Is the Social Network Bubble About to Burst?

It seems like once a month I’m invited to a hip, new social network, poised as the anti-Facebook. Out of curiosity, I tend to join (ironically, about half the time, logging in through Facebook Connect). Each one of these networks has its own niche. There’s Ping for music, Path for photos and Quora for questions. But what additional value does each of these networks bring? When will the fragmentation become so great that the market begins to reject the idea of new social networks?

Let’s explore three key ingredients to the success of a social network:

  • Social Glue – A network has to have commonality among its users, a unique draw to engage its audience coming back for more. This is actually what many of the niche social networks are attempting to create. Facebook’s draw, on the other hand, is derived from ubiquity.
  • Ease of Use – I’ll gloss over this one because I’ve rarely come across a social network that wasn’t intuitive to use.
  • Adoption Inertia – For a social network to become a mainstay it has to get over the adoption hump. This is a chicken or the egg scenario in which users won’t join unless their friends have joined but their friends won’t have joined unless their friends have joined (you get the endless circle here).

How many social networks out there have mastered the last ingredient? There may be dozens of well-built, well-intentioned social networks but without the interest by potential users, the market is beginning to become saturated. Instead of creating the next big thing, developers are creating a lot of noise in the marketplace to the point where consumers may simply begin to tune out. When that happens, I predict many will stick with what they’re used to, Facebook, and the new networks will fail to gain traction.

What do you think? Will additional social networks continue to bloom? Can the market stomach every new idea that comes out? What will prevail in the end, the all-inclusive social network or the niche-specific one?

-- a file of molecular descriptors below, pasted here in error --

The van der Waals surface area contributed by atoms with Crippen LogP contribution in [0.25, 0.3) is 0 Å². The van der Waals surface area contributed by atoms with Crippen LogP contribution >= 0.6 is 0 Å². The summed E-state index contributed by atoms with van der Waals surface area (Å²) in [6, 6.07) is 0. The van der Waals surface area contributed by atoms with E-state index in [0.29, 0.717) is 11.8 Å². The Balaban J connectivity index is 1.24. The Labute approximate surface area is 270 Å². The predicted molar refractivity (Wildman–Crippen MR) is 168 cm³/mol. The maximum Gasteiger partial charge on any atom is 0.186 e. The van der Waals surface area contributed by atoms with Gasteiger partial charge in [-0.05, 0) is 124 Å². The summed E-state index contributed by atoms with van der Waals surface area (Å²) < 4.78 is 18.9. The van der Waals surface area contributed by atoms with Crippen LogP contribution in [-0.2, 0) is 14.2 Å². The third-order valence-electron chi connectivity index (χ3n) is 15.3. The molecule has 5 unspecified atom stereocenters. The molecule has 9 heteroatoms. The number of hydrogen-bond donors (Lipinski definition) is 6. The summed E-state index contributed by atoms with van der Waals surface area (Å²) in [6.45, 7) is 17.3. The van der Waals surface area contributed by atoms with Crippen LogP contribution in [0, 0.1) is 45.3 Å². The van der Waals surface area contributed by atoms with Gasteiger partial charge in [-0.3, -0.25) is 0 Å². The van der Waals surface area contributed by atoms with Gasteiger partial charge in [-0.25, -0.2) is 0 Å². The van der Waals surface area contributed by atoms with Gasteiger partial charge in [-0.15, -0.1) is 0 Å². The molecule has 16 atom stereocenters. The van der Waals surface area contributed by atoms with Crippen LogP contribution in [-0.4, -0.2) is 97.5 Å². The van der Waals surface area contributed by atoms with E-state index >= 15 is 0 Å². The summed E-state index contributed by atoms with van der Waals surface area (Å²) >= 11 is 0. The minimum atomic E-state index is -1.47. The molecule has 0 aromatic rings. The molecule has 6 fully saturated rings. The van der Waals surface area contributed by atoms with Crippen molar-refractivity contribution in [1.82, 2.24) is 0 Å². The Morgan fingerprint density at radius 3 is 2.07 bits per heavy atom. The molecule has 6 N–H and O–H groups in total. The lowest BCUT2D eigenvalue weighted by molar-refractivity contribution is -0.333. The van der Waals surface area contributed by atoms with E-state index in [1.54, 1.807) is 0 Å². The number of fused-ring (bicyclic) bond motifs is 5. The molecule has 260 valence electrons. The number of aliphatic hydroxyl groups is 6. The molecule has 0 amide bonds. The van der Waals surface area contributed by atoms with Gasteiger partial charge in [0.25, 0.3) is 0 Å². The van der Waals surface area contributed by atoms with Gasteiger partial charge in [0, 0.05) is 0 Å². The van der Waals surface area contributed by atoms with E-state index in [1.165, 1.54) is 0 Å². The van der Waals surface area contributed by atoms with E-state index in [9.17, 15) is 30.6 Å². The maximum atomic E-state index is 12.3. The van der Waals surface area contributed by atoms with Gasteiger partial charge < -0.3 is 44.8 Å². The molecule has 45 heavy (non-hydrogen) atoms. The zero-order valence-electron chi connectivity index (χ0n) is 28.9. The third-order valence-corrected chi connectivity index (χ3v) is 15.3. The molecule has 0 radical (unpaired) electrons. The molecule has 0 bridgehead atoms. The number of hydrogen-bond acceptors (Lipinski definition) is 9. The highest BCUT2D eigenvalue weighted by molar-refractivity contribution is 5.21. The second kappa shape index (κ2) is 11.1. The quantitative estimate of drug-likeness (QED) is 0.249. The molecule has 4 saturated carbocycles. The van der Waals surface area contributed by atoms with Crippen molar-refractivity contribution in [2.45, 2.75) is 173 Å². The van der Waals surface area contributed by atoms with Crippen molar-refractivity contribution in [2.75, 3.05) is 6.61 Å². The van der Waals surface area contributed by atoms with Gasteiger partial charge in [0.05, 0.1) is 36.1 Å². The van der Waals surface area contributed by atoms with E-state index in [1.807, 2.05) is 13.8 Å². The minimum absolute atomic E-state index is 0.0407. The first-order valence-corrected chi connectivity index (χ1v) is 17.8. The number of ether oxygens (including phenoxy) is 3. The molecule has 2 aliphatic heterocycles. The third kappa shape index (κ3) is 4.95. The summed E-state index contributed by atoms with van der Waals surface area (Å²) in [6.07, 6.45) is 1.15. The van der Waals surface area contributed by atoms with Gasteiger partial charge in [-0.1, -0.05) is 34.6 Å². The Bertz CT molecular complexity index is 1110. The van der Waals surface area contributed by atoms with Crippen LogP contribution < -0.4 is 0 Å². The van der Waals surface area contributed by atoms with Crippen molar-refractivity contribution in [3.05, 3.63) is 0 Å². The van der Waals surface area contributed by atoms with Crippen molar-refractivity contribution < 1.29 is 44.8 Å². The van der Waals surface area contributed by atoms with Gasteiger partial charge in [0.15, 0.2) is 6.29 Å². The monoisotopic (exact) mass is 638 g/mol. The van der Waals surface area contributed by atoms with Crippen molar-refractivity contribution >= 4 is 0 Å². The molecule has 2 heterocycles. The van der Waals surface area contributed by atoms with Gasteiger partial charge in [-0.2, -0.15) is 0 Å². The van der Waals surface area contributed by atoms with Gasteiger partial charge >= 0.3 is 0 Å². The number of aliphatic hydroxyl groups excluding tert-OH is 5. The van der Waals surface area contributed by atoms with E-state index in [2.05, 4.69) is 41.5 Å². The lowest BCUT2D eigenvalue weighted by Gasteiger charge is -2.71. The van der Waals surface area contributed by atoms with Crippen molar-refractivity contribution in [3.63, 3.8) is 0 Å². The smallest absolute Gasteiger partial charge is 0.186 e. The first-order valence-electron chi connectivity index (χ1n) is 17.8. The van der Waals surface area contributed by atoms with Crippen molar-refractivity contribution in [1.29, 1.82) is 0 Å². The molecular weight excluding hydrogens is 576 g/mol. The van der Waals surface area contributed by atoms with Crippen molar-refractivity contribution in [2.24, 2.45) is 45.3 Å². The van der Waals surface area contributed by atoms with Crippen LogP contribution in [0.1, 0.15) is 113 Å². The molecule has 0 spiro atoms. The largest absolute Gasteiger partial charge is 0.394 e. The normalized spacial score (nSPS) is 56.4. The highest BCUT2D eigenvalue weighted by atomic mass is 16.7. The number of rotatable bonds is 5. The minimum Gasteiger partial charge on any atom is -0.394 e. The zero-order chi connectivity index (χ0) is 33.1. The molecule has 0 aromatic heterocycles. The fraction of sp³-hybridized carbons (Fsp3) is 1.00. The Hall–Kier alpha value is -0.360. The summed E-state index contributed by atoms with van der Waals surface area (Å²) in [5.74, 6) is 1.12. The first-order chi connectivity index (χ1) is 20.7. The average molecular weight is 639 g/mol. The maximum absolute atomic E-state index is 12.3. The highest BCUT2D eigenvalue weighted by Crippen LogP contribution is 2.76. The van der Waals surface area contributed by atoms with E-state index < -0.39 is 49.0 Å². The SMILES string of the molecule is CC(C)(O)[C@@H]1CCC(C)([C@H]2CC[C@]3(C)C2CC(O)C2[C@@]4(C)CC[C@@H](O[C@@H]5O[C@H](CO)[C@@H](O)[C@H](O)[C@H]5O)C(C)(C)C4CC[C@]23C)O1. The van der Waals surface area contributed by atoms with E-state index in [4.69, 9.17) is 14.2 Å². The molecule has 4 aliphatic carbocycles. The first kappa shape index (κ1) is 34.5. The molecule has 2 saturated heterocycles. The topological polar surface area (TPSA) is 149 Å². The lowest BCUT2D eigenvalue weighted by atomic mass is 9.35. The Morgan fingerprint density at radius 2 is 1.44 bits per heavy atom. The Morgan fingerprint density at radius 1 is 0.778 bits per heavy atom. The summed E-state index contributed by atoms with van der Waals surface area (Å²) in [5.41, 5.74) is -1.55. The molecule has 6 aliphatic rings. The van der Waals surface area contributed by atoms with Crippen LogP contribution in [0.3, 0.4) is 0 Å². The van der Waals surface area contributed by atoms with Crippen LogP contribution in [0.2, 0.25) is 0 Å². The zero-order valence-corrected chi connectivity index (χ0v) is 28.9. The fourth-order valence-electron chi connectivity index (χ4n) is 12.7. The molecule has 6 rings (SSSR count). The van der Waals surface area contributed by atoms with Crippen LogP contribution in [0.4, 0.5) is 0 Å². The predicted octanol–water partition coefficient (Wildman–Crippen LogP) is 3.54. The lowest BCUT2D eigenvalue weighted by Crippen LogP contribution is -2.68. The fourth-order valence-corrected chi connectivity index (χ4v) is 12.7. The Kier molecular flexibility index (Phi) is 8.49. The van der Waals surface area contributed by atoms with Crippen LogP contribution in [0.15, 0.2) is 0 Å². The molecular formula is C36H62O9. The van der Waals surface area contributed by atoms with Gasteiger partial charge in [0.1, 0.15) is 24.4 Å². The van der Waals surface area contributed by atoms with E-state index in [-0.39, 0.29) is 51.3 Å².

9 thoughts on “Is the Social Network Bubble About to Burst?

  1. The title of this is wrong — you’re supposed to write “Social Networking is Dead” or something like that. “Bubble about to burst” analogies are passe although searching for “bubble burst” and “is dead” as phrases on Google would tell the tale…

  2. I agree that people have “social” network fatigue, but facebook isn’t immune to that. I think that over time, people will care to spend more time with nutritious, interesting content that relates to their interests, not merely to spend their time voyeuristically and channeling their narcissism.

  3. I’ve tried a few social networking sites but most seem too narrow. Not all my friends/contacts have the same interests, so not so many participants. Plus, it’s just too hard to keep up with more than the three I’m on (Facebook, Twitter, LinkedIn.)
    I disagree with Ash, though. There will always be room for voyeurism and narcissim!

  4. Dennis, I can see your point about the title. Cliches aside, I would argue that Social Networking is thriving right now but growing to the point of no return. I think there is still room to grow but at some point will the ecosystem implode leaving just the dominant players? Or maybe the dominant players will become a distant memory (as we’re already seeing with Myspace) and something better is on the horizon.

  5. Ash, I agree that Facebook isn’t immune to fatigue, but I wonder if the role of Facebook will shift over time from that of a social network to a greater social aggregator. Sometimes I feel like the direction they’re moving in with single sign-on mobile and the Facebook Connect platform that they’re trying to push Facebook to be an Operating System for the Web instead of a place to chat with and/or spy on your friends.

  6. I tend to agree with you Richard. I think in the end people will probably stick with what they know and what has worked for them. There are only so many hours in a day so we can only be active in a limited number of networks.

  7. The entire Middle East is in a revolutiont largely driven by social media. Social media is alive and well, it’s just copycat social media networks that are going nowhere.

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